Private universities struggle to attract students in Vietnam

Thanh Nien News

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Ho Chi Minh City-based Hong Bang University is one of the latest private-owned higher-education institution to be taken over in Vietnam. Photo credit: Tuoi Tre Ho Chi Minh City-based Hong Bang University is one of the latest private-owned higher-education institution to be taken over in Vietnam. Photo credit: Tuoi Tre


After a boom in 2005-10, many private-owned universities and colleges in Vietnam are now struggling to survive losses caused by a critical shortage of students.
A report in Tuoi Tre newspaper Thursday said around 10 of them have been sold in recent years in the southern region alone.
The acquisition market is especially bustling in Ho Chi Minh City, which currently has 74 universities and colleges -- the second highest number after Hanoi’s 114 – it said.
One of the most well-known private universities, Hong Bang University, was acquired by Nguyen Hoang Technology and Education Group at around VND500 billion (US$21.95 million) in June.
The school, founded in 1997, has, after a reasonably good start, faced difficulties getting students and with finances in recent years Tuoi Tre reported.
Last year Hutech Education Investment and Development Joint-stock Company took over the University of Economics and Finance reportedly at nearly VND200 billion ($8.78 million), it said.
Since it was founded in 2007, the economics university has rarely seen its enrollments exceed 50 percent of target.
Van Hien University, established in 1997 but facing similar problems, was acquired by agriculture company Hung Hau Holdings for over VND100 billion ($4.39 million) in 2013.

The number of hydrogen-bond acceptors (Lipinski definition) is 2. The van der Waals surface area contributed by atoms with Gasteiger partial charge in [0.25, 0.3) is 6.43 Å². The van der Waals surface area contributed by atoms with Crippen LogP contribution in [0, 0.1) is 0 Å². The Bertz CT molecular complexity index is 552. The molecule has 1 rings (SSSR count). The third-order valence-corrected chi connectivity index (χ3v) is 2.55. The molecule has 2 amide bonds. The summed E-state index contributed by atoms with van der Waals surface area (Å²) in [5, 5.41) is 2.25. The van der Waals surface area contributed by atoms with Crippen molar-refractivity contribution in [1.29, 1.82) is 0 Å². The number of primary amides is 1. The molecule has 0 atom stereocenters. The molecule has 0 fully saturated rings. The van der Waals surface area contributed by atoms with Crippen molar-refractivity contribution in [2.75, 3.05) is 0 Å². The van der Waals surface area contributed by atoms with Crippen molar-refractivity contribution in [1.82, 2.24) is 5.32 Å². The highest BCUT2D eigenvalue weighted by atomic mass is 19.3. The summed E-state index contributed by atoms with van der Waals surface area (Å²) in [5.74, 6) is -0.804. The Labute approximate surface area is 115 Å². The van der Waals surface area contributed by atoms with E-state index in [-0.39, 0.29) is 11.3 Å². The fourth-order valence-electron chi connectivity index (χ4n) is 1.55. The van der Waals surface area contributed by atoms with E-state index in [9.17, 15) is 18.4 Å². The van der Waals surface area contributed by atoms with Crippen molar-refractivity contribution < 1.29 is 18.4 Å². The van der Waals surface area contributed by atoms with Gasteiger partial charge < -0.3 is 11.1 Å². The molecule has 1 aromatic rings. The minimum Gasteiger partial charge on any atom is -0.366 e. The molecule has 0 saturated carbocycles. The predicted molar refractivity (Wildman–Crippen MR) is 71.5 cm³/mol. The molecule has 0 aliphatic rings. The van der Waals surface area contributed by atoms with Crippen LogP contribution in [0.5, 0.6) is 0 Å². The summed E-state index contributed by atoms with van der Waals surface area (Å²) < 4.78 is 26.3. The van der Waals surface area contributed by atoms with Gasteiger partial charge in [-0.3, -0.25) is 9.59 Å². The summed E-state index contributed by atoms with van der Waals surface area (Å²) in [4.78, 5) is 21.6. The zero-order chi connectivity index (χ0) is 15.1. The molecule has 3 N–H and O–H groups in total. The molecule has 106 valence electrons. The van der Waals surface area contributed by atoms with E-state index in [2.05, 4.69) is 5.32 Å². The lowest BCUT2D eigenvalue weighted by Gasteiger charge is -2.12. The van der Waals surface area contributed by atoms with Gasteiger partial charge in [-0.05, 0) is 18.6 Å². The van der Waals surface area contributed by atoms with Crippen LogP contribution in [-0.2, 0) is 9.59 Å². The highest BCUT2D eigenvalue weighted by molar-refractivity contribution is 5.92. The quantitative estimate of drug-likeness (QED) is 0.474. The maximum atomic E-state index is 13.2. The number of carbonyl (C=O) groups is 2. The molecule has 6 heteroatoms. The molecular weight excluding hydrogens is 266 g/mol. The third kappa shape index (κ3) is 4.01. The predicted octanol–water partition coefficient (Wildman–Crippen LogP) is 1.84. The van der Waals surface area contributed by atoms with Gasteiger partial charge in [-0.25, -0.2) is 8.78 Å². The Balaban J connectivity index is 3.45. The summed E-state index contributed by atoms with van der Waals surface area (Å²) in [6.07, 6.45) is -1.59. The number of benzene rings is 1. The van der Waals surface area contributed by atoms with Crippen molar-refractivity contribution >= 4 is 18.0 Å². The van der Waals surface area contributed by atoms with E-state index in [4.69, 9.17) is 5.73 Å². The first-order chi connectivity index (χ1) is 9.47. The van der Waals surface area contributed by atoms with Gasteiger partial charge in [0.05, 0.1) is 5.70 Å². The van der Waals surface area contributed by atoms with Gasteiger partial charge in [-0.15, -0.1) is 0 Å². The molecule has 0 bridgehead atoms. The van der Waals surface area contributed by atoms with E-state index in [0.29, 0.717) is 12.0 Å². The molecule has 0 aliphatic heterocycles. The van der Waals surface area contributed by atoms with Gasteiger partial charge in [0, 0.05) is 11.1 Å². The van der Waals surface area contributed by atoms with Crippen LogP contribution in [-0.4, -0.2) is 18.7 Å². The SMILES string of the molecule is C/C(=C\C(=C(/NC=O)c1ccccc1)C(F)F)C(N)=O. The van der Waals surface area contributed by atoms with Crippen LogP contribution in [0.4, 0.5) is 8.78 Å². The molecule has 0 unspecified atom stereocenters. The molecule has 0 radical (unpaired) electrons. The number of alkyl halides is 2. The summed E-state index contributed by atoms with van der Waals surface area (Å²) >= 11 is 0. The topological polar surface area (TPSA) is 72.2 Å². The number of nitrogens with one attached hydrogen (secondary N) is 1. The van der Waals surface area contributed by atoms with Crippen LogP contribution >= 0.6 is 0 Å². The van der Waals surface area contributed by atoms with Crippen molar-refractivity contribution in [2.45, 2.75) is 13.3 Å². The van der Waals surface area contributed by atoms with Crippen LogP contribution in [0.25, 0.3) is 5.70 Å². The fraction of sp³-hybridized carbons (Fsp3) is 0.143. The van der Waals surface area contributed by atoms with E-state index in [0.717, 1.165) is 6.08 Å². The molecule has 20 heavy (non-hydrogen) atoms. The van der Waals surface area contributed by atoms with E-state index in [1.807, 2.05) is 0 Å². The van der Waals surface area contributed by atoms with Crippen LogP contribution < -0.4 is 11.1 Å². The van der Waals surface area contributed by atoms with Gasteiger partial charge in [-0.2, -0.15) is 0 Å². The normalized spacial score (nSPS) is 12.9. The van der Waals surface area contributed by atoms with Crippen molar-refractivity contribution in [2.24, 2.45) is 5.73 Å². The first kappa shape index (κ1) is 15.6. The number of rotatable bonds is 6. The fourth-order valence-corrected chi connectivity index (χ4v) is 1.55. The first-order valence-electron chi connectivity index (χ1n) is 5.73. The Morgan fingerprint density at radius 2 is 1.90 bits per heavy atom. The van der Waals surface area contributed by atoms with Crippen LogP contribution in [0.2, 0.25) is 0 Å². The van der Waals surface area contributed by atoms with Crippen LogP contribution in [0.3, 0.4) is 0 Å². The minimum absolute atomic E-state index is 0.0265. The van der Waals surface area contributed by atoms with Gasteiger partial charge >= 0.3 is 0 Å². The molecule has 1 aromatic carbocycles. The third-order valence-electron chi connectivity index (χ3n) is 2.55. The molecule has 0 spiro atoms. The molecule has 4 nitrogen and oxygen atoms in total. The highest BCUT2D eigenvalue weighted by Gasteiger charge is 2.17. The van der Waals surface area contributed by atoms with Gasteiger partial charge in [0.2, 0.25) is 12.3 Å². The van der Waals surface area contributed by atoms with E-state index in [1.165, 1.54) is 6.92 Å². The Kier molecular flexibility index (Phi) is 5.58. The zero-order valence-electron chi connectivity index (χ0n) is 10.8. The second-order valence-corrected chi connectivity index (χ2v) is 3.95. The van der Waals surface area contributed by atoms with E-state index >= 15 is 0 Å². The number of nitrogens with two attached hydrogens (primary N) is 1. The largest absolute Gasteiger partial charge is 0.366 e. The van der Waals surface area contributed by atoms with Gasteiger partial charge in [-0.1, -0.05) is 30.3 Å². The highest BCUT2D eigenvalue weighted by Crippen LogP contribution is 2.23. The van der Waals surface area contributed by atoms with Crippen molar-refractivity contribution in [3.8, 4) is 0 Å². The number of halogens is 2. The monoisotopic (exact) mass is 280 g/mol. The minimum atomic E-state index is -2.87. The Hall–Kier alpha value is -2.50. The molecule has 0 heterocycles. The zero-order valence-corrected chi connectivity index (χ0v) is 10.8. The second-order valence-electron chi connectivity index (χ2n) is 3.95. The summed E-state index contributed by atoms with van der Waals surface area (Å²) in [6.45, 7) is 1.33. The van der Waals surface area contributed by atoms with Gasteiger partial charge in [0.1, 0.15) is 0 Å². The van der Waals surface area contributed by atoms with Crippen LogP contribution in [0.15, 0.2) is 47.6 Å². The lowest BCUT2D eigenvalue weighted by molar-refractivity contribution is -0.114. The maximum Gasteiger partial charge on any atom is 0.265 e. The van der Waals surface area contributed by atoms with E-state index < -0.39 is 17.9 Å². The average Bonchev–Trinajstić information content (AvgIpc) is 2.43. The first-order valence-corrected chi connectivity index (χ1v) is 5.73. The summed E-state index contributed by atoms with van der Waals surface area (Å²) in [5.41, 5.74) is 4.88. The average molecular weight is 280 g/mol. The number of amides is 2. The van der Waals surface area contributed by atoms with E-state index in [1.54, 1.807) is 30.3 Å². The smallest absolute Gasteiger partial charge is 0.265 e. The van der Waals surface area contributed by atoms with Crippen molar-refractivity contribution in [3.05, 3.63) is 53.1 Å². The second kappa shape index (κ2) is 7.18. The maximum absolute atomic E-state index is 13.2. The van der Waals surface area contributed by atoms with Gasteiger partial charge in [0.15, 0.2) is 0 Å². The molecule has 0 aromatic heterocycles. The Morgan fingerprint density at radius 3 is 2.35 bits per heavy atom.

Universities in other cities and provinces like Da Nang and Binh Dinh have also been sold off acquisition in recent years.
Double or quit?
Private-owned universities and colleges first reported difficulties in enrolling students in 2012, two years after Vietnam's higher education system saw a boom that led to the establishment of 124 schools in 2005-10.
That year many private schools only managed to fill up 30-40 percent of their classes, Saigon Giai Phong newspaper recently reported.
The problem continued in 2013 when more than one-third of schools reported enrollments of less than half their capacity, it said, adding that most of the troubled schools were private.
This year too most private universities and colleges have complained about possible multibillion-dong losses due to lack of students.
Experts said without proper infrastructure and their quality being known, private schools are bound to be hit the hardest since Vietnam has an excessive number of schools.
Students choose public schools with a good reputation and low fees when they have many options, they said.
The number of universities and colleges has doubled in 14-15 years to around 480, though the number of applicants has remained almost the same since 2001 at around 1.1 million, according to the education ministry.
Almost a fifth of them are private schools which enrol around 14 percent of undergraduates.
In recent years the media has exposed dubious academic programs and the poor infrastructure at many private-owned universities.
One of them, the Ho Chi Minh City-based Hung Vuong University, has ended up being banned from enrolling students since 2012.

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